But all of this should lead the thinking believer, very naturally, to the doorstep of two obvious questions; a) what motivates these people?, and b) why do they deserve eternal punishment, after living this sort of life? Christians will sometimes attempt to give a reasonable (but not plausible) answer to the first question, but I have never once heard anything even approaching a reasonable answer to the second.
So, based on "The Ellen Effect", here's my suggestion...not only should us unbelievers avoid being dicks, we should look for ways to increase (and point out) "The Ellen Effect" wherever we see it. We need to give more money to charity. We need to dedicate (or even lay down) our lives for the betterment of our fellow man and woman. We need to make "The Ellen Effect" so huge that it reaches a tipping point; where believers begin to see their own beliefs as unpalatable. And we need to stop accepting it when they say "I don't know because I'm not God", in answer to whether or not a specific person is (or will be) in Hell. I'm not talking here about Universalist Christians, I'm talking about the lion's share of Evangelicals (who reject Universalism in the strongest possible terms). We need to get these sorts of believers to actually admit, as this guy did, that those who don't believe as they do will be punished in Hell forever and ever and ever and ever and ever and ever. And then we need to ask them why such and such a person deserves this fate. Is it justice? Is it fair? Is it even "moral", according to literally any sensible definition of the word, for God to treat people in this manner? What is it exactly? Quoting the Bible won't do. We're not asking what you believe, we're asking why you think what you believe is actually true. Believer, if you can't answer these questions, without strain, than your faith is not a reasonable one and you should give it a very hard second look.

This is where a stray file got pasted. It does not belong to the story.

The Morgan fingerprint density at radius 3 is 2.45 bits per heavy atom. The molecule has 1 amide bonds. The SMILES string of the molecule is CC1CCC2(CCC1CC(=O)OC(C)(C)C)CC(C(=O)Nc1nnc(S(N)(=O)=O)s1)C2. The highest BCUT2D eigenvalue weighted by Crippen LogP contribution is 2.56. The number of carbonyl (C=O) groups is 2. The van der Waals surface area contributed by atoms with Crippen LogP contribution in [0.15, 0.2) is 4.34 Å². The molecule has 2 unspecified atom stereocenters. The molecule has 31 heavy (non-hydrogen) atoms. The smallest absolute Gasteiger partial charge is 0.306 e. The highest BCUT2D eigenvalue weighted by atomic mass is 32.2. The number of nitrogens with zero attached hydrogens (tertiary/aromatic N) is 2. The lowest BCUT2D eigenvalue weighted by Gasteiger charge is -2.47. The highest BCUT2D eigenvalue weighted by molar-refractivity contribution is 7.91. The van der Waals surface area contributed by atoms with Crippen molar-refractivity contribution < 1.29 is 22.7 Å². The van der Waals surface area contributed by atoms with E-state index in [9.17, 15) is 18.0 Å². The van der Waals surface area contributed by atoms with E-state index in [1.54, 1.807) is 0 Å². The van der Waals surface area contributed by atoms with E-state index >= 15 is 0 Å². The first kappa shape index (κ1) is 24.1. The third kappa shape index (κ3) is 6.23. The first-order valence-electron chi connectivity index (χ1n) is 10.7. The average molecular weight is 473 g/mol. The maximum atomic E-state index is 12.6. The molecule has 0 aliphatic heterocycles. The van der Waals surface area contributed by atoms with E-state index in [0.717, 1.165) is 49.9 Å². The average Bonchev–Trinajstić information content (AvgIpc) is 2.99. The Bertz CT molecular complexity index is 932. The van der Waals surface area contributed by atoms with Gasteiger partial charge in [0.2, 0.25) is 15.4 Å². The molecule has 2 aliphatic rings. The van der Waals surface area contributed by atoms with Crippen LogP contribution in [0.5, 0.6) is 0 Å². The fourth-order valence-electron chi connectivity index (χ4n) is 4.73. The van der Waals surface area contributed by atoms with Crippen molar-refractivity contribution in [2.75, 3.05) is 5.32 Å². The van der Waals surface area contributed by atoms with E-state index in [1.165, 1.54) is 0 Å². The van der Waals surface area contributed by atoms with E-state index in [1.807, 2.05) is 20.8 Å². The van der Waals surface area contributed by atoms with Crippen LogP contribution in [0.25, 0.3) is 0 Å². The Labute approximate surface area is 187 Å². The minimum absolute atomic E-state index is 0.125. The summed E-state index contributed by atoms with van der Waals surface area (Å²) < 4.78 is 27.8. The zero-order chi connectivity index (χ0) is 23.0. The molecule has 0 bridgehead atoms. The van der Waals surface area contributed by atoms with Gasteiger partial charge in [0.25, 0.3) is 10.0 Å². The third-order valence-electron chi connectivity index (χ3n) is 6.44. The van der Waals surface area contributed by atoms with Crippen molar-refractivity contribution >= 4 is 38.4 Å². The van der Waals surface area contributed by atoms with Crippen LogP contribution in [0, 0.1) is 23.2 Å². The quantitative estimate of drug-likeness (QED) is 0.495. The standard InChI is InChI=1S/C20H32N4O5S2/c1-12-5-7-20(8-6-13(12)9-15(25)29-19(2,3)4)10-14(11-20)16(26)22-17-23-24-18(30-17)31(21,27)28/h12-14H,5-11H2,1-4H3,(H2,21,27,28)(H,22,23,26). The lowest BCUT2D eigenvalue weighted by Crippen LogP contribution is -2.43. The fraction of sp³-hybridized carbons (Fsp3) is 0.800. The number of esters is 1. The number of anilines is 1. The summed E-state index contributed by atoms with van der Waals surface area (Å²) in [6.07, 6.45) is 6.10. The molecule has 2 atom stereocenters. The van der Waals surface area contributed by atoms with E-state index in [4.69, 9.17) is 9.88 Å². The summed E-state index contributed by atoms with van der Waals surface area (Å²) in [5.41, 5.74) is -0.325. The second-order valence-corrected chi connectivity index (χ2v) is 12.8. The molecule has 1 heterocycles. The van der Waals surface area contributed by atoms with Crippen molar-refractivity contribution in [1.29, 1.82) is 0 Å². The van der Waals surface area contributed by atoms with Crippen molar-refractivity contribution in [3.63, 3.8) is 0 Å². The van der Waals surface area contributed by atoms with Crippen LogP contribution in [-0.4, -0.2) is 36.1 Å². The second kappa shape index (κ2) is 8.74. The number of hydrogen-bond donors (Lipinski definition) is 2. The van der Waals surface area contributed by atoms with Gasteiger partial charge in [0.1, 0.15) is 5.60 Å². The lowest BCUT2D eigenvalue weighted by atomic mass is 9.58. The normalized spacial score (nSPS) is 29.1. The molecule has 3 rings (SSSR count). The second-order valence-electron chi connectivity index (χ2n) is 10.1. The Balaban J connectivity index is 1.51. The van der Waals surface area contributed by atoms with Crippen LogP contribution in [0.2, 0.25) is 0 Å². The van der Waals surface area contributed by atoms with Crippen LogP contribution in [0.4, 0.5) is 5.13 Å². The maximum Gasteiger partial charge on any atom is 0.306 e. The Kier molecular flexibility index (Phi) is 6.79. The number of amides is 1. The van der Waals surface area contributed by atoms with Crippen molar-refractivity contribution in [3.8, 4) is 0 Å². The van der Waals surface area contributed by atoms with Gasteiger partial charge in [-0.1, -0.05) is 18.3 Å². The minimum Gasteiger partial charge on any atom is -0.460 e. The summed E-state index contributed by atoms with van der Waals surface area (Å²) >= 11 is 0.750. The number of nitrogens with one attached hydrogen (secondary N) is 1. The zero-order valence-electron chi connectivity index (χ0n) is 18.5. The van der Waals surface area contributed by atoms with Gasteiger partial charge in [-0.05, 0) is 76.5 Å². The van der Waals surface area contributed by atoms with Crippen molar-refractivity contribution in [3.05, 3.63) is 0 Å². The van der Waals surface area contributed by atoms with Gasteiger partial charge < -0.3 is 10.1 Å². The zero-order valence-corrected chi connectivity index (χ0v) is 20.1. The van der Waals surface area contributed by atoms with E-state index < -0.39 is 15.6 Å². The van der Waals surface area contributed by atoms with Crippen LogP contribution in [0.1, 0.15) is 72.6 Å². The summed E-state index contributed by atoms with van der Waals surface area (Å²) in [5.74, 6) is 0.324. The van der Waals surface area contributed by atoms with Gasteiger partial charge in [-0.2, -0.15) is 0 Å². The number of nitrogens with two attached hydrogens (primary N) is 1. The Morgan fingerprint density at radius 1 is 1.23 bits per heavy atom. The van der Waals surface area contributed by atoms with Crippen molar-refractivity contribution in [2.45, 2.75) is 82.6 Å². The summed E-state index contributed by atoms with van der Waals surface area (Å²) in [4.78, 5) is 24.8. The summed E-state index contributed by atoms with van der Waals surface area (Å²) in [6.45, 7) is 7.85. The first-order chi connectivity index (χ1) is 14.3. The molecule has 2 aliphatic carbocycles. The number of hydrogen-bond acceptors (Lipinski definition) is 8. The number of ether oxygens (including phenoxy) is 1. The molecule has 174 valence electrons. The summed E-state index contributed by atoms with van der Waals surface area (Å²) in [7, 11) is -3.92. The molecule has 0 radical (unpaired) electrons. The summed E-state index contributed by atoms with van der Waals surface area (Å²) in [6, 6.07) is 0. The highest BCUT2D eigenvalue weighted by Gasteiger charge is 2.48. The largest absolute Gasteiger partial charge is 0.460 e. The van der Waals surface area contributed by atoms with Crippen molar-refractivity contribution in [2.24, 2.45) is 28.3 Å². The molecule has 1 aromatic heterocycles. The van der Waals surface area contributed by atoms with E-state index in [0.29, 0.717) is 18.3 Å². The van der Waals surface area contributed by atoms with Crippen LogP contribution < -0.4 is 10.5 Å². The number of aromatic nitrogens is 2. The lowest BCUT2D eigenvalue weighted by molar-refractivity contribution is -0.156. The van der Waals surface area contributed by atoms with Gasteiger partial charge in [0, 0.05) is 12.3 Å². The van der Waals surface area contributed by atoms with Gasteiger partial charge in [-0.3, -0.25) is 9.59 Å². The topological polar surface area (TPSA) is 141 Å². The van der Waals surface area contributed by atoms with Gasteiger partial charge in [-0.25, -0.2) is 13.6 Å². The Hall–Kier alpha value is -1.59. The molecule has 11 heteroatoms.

I think the Christians over at "One Million Moms" are the truly honest ones. They believe that Ellen is wallowing in the muck and the mire of her own filthy sin. This unimaginable sin is horribly disgusting to God. (And, according to Christian theology, all the other sins are too.) Maybe getting fired from J.C. Penney would be the wake up call that Ellen needs, y'know, to save her eternal soul from damnation?
"The Ellen Effect" played a big role in my own loss of faith. Sure, there is an abundance of evidence against Christianity and I've talked, and will continue to talk, about some of those individual pieces of evidence here on the "Respectful Atheist" blog. At the end of the day though, Christianity starts to seem a little crazy too. The problem is you can't see the crazy, while you're still a Christian, because you're in too deep to think straight. Christians hypothesize a God who gives humans no eternal credit whatsoever for what they DO in this life. But if you reject the historicity of some really fantastic supernatural things, that supposedly happened 2, 000 years ago, you're mega screwed. But, hey, it must all be true. It says so right there in the Bible.